Just when you thought you had it all under control, something changes.
Most organisations are aware of the ‘’hyper-connected consumer’’ … we have been told that people are now connected 24 hours a day; if they don’t like something there is a website they can criticise you on; if you don’t have multiple social media channels, no-one knows who you are, etc. – the reality is that is true and with the advent of a more ‘’open market’’, many organisations in the social care sector will soon find out what this really means.
Consider for a moment just how connected consumers are today. It’s rare that the average person isn’t within arms-reach of virtually any information they desire - whether accessed via their phone, tablet, laptop, or PC. This reality creates a great challenge to anyone tasked with keeping up on consumer engagement and preferences. For example, we know that:
Experts estimate that anywhere between 60% and 90% of in-store purchases are influenced by the web.
81% of consumers regularly research products online, 83% actively shop online, and nearly 70% have purchased online. (Nielsen)
Mobile shopping stats are catching up quickly; 4 out of 5 consumers use their smart phones to research prior to purchasing. (ComScore).
People are far better informed about what you do than you are! What is more, they know more about what your competition is dong than you do. However, what is the likelihood that with all this information, people will actually make a change? Will it be different in the social care sector when we are not talking about widgets, gadgets and shopping but personal needs, health and wellbeing?
The answer of probably yes, uptake and change may be slow but therein lies a different issue; that of the marginal consumer. This is a term with different meaning but in this case we are referring to the impact of choice in a regulated environment. That is, how do we predict how people will behave when they are given the ability to choose, yet the market is highly regulated?
The effectiveness of a regulatory intervention often depends on how successful that intervention is in changing consumer behaviour. Traditionally, approaches to consumer behaviour have been influenced by standard economic theory and models. These are based on the assumption of human rationality – that is, it assumes that consumers make choices such that their utility is maximised, subject to budget constraints. Under rational choice theory, regulation which increases income, alters relative prices or changes consumer preferences will be effective in changing behaviour.
One negative implication of human rationality is that some economic models explain choices which fail to maximise utility by attributing such choices to either a lack of information or a misinterpretation of the available information. What we do know now with things like the Regional Assessment Service and the NDIS is that people do not fully understand what is happening. This is likely to lead many initially at least, not to change.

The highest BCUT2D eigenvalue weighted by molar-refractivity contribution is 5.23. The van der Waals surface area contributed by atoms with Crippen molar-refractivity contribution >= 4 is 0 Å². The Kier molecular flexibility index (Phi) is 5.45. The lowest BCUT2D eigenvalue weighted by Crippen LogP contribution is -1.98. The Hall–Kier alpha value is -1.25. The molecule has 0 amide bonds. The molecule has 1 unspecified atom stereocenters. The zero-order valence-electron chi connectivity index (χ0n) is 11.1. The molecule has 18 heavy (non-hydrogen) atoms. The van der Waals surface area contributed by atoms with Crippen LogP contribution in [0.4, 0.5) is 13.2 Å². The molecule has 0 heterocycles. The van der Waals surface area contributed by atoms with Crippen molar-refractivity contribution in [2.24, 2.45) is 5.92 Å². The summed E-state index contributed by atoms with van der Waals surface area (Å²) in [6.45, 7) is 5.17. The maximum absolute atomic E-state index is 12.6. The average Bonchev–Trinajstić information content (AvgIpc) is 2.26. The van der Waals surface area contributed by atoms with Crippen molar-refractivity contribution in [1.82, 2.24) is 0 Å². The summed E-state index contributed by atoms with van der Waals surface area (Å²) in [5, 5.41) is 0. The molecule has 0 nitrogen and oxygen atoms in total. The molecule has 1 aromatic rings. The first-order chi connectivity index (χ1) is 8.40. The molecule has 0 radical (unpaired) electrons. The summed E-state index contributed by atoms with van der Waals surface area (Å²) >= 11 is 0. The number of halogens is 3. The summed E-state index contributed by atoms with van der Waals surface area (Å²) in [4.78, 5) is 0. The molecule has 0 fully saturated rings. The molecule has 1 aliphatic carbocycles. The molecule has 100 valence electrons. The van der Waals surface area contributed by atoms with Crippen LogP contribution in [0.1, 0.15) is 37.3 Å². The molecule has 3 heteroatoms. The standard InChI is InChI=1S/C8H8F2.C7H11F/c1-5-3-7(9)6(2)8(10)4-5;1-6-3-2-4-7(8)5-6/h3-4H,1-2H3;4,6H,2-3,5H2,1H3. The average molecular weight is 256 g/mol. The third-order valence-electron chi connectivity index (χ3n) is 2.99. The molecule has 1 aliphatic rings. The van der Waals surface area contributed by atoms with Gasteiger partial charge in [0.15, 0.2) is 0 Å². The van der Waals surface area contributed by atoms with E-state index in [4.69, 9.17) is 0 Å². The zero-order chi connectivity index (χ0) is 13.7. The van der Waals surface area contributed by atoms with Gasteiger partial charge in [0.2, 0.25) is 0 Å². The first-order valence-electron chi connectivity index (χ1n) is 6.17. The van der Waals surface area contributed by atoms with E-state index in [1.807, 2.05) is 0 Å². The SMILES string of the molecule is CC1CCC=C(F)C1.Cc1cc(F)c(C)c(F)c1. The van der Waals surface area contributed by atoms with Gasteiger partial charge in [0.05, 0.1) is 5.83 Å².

However, in a regulated market and one in which government will need to extricate themselves from in due course, there is a need to force the message on the ‘’unconvinced’’. Government will likely use choice (just like with Superannuation) to drive behavioural change. It may not yet be well understood but what we do know is that research has found that, in some circumstances, small alterations to choice (architecture) can give effect to disproportionately large behavioural changes. For example, including simple messages which reinforce social norms was found to influence electricity consumption. This is sometimes referred to as ‘’nudge’’ theory and there are three categories of interventions; a “pure” nudge; an “assisted” nudge; and a “shove”. Watch out for all three during this transition period.
Sound strange…..it may be but it shouldn’t be. What it really means is that people have a lot of information but don’t really know what to do. They may not change initially and that will facilitate your belief that ‘’nothing will change’’. Governments, still in regulatory mode start to push more messages about choice or tinker with the choice architecture and before long, movement occurs. What it really means is that in order for largescale change to occur, there does not need to be largescale change in consumer behaviour.
Think about it this way - the thought that some people will exercise their choice and change, triggers off a response in the industry. Organisations change the way they deliver a service or engage with a person, even though that person has not changed or asked for it. A competitor organisation notices the change (new offer) and responds by varying their offer so as not to miss out, just in case the person does change. Another organisation responds accordingly and before long you have new offers and services, yet no-one has changed.
It may take less than 10% of people to actually change to cause a significant shift in the market.